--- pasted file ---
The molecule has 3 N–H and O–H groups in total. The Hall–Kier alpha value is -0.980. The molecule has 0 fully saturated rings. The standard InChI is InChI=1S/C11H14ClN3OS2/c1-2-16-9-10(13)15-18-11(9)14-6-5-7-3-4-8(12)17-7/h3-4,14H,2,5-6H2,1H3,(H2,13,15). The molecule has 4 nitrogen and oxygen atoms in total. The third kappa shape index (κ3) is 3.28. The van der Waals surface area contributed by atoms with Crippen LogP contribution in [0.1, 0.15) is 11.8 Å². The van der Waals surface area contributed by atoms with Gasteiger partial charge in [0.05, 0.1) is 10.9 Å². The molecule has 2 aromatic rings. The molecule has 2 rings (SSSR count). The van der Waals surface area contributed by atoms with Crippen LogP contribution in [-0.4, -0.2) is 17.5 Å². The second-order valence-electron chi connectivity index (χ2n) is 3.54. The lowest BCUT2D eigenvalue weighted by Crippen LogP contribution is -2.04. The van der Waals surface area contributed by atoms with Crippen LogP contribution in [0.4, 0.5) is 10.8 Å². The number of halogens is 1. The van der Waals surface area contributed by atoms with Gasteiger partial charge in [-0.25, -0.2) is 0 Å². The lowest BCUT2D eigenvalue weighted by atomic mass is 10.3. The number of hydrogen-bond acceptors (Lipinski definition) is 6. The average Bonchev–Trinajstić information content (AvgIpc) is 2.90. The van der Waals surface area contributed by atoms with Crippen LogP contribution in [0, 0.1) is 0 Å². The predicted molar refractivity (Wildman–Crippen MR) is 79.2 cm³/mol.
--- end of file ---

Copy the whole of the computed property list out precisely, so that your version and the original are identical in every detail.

The molecule has 3 N–H and O–H groups in total. The Hall–Kier alpha value is -0.980. The molecule has 0 fully saturated rings. The standard InChI is InChI=1S/C11H14ClN3OS2/c1-2-16-9-10(13)15-18-11(9)14-6-5-7-3-4-8(12)17-7/h3-4,14H,2,5-6H2,1H3,(H2,13,15). The molecule has 4 nitrogen and oxygen atoms in total. The third kappa shape index (κ3) is 3.28. The van der Waals surface area contributed by atoms with Crippen LogP contribution in [0.1, 0.15) is 11.8 Å². The van der Waals surface area contributed by atoms with Gasteiger partial charge in [0.05, 0.1) is 10.9 Å². The molecule has 2 aromatic rings. The molecule has 2 rings (SSSR count). The van der Waals surface area contributed by atoms with Crippen LogP contribution in [-0.4, -0.2) is 17.5 Å². The second-order valence-electron chi connectivity index (χ2n) is 3.54. The lowest BCUT2D eigenvalue weighted by Crippen LogP contribution is -2.04. The van der Waals surface area contributed by atoms with Crippen LogP contribution in [0.4, 0.5) is 10.8 Å². The number of halogens is 1. The van der Waals surface area contributed by atoms with Gasteiger partial charge in [-0.25, -0.2) is 0 Å². The lowest BCUT2D eigenvalue weighted by atomic mass is 10.3. The number of hydrogen-bond acceptors (Lipinski definition) is 6. The average Bonchev–Trinajstić information content (AvgIpc) is 2.90. The van der Waals surface area contributed by atoms with Crippen LogP contribution in [0, 0.1) is 0 Å². The predicted molar refractivity (Wildman–Crippen MR) is 79.2 cm³/mol.